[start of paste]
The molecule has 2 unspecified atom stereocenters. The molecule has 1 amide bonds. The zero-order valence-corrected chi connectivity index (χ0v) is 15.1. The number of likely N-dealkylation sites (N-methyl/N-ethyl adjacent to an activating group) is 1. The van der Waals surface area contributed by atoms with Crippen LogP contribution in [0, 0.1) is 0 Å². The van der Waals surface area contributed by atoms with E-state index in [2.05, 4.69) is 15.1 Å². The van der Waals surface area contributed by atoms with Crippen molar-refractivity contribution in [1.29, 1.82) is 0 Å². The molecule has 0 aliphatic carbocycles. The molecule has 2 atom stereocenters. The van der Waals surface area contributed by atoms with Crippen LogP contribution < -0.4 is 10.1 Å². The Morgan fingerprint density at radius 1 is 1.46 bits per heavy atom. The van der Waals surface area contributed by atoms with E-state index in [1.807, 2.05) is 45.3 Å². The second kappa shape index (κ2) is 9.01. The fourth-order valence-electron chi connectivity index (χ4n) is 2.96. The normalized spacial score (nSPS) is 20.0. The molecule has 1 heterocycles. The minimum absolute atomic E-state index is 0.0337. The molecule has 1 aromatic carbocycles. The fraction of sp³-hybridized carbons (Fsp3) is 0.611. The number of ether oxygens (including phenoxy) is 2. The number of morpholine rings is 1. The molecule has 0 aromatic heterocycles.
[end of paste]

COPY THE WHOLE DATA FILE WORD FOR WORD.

The molecule has 2 unspecified atom stereocenters. The molecule has 1 amide bonds. The zero-order valence-corrected chi connectivity index (χ0v) is 15.1. The number of likely N-dealkylation sites (N-methyl/N-ethyl adjacent to an activating group) is 1. The van der Waals surface area contributed by atoms with Crippen LogP contribution in [0, 0.1) is 0 Å². The van der Waals surface area contributed by atoms with E-state index in [2.05, 4.69) is 15.1 Å². The van der Waals surface area contributed by atoms with Crippen molar-refractivity contribution in [1.29, 1.82) is 0 Å². The molecule has 0 aliphatic carbocycles. The molecule has 2 atom stereocenters. The van der Waals surface area contributed by atoms with Crippen LogP contribution < -0.4 is 10.1 Å². The Morgan fingerprint density at radius 1 is 1.46 bits per heavy atom. The van der Waals surface area contributed by atoms with E-state index in [1.807, 2.05) is 45.3 Å². The second kappa shape index (κ2) is 9.01. The fourth-order valence-electron chi connectivity index (χ4n) is 2.96. The normalized spacial score (nSPS) is 20.0. The molecule has 1 heterocycles. The minimum absolute atomic E-state index is 0.0337. The molecule has 1 aromatic carbocycles. The fraction of sp³-hybridized carbons (Fsp3) is 0.611. The number of ether oxygens (including phenoxy) is 2. The number of morpholine rings is 1. The molecule has 0 aromatic heterocycles.